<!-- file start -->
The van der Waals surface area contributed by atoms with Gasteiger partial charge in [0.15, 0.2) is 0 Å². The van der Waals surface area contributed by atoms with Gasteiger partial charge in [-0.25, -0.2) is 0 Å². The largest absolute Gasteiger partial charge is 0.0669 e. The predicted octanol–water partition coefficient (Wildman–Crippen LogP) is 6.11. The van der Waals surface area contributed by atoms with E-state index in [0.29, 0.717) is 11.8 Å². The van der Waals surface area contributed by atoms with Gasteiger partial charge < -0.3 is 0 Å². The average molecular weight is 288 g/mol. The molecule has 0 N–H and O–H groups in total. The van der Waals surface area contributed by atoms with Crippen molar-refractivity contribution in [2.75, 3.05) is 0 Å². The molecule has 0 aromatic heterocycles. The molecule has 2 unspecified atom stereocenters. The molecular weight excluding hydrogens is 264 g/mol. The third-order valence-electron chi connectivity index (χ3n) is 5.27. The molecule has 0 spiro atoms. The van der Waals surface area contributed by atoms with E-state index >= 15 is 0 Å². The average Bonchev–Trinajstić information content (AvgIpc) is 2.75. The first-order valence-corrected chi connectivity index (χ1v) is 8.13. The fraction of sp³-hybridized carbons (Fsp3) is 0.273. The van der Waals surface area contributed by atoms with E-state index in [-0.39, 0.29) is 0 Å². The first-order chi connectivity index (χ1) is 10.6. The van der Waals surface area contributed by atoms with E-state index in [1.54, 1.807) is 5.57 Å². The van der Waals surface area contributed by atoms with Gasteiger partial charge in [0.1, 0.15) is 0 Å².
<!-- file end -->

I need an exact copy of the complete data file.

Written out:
The van der Waals surface area contributed by atoms with Gasteiger partial charge in [0.15, 0.2) is 0 Å². The van der Waals surface area contributed by atoms with Gasteiger partial charge in [-0.25, -0.2) is 0 Å². The largest absolute Gasteiger partial charge is 0.0669 e. The predicted octanol–water partition coefficient (Wildman–Crippen LogP) is 6.11. The van der Waals surface area contributed by atoms with E-state index in [0.29, 0.717) is 11.8 Å². The van der Waals surface area contributed by atoms with Gasteiger partial charge < -0.3 is 0 Å². The average molecular weight is 288 g/mol. The molecule has 0 N–H and O–H groups in total. The van der Waals surface area contributed by atoms with Crippen molar-refractivity contribution in [2.75, 3.05) is 0 Å². The molecule has 0 aromatic heterocycles. The molecule has 2 unspecified atom stereocenters. The molecular weight excluding hydrogens is 264 g/mol. The third-order valence-electron chi connectivity index (χ3n) is 5.27. The molecule has 0 spiro atoms. The van der Waals surface area contributed by atoms with E-state index >= 15 is 0 Å². The average Bonchev–Trinajstić information content (AvgIpc) is 2.75. The first-order valence-corrected chi connectivity index (χ1v) is 8.13. The fraction of sp³-hybridized carbons (Fsp3) is 0.273. The van der Waals surface area contributed by atoms with E-state index in [-0.39, 0.29) is 0 Å². The first-order chi connectivity index (χ1) is 10.6. The van der Waals surface area contributed by atoms with E-state index in [1.54, 1.807) is 5.57 Å². The van der Waals surface area contributed by atoms with Gasteiger partial charge in [0.1, 0.15) is 0 Å².